What can you do? Share your perception of time. Make sure everyone agrees on why the deadline is important (is it only important for you?), why being on time at the lab meeting is useful for the team. Think of including moments and ways to socialise in your meeting. In fact, agreeing on team meeting rules can make life easier.
To know more about polychrony-monochrony have a look at this video.
In certain cultures people are explicit, or low-context, in their communication style: all the information can be put into words, even in writing. Information is reliable, complete, exhaustive. In other cultures people are more implicit, or high-context: words are to be interpreted, not taken literally. To understand what is being said, you need to take into account the context: who’s talking to who (Am I talking to the boss or a peer?), is this being said in a formal meeting or at the coffee-machine, body language and other shared references. Compared with other western countries, the French can appear very implicit. (although Asians might find them more explicit). This means that you might need to ask more questions to get the information you need. Try not to feel hurt by the abruptness with which the French might answer. In the French implicit style, they tend to take for granted that you understand. This shouldn’t stop you from asking for more explanations. A question is easier to deal with than a mistake.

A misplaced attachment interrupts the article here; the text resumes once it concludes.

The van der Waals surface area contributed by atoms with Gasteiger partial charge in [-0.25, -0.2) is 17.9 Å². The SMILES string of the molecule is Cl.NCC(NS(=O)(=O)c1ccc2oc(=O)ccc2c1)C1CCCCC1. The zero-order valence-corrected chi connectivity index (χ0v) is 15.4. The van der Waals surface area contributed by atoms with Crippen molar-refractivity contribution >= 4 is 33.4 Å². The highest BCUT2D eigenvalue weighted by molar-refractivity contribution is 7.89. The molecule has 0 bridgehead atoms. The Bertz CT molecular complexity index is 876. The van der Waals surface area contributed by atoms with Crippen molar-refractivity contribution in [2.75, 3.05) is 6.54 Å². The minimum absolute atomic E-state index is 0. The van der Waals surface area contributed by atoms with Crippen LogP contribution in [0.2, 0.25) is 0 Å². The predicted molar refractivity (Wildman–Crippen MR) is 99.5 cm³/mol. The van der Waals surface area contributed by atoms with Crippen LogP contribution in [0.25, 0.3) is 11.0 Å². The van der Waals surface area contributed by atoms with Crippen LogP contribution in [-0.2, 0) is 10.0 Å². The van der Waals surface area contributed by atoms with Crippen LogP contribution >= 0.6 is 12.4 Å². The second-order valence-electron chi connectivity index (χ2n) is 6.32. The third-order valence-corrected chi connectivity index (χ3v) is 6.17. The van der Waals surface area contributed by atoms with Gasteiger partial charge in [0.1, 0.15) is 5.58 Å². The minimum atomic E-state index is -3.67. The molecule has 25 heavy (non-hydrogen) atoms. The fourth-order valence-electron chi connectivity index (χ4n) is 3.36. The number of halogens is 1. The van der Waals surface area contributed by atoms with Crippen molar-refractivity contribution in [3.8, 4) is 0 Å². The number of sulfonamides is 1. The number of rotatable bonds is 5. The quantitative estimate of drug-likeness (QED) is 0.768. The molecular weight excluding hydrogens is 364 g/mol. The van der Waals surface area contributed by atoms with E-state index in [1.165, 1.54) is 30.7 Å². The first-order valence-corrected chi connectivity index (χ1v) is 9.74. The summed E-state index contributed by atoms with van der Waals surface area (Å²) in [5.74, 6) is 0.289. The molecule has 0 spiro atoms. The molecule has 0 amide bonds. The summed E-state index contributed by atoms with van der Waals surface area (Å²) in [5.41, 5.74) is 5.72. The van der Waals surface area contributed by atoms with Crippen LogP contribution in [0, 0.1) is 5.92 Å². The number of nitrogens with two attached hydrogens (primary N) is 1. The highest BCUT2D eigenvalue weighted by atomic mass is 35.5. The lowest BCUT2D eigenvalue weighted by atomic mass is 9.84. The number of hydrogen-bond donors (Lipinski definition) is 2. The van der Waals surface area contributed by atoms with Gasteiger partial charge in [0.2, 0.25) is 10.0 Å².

To learn more about high context-low context.
What can you do about this? Think of working on your network: if people know you, they will volunteer more information to you. Implicit cultures are less at ease with e-mail communication. If you want an answer quickly or the question is important, give the person a call. Send an email to confirm the content of your conversation afterwards, or if written proof is necessary. If you send an email, your counterpart might think “If this is really important, s/he will give me a call. I don’t have to answer now.” Debating is part of their communication style, even if might appear vociferous. They expect you to insist, or make another offer, or contradict. Don’t hesitate to do so!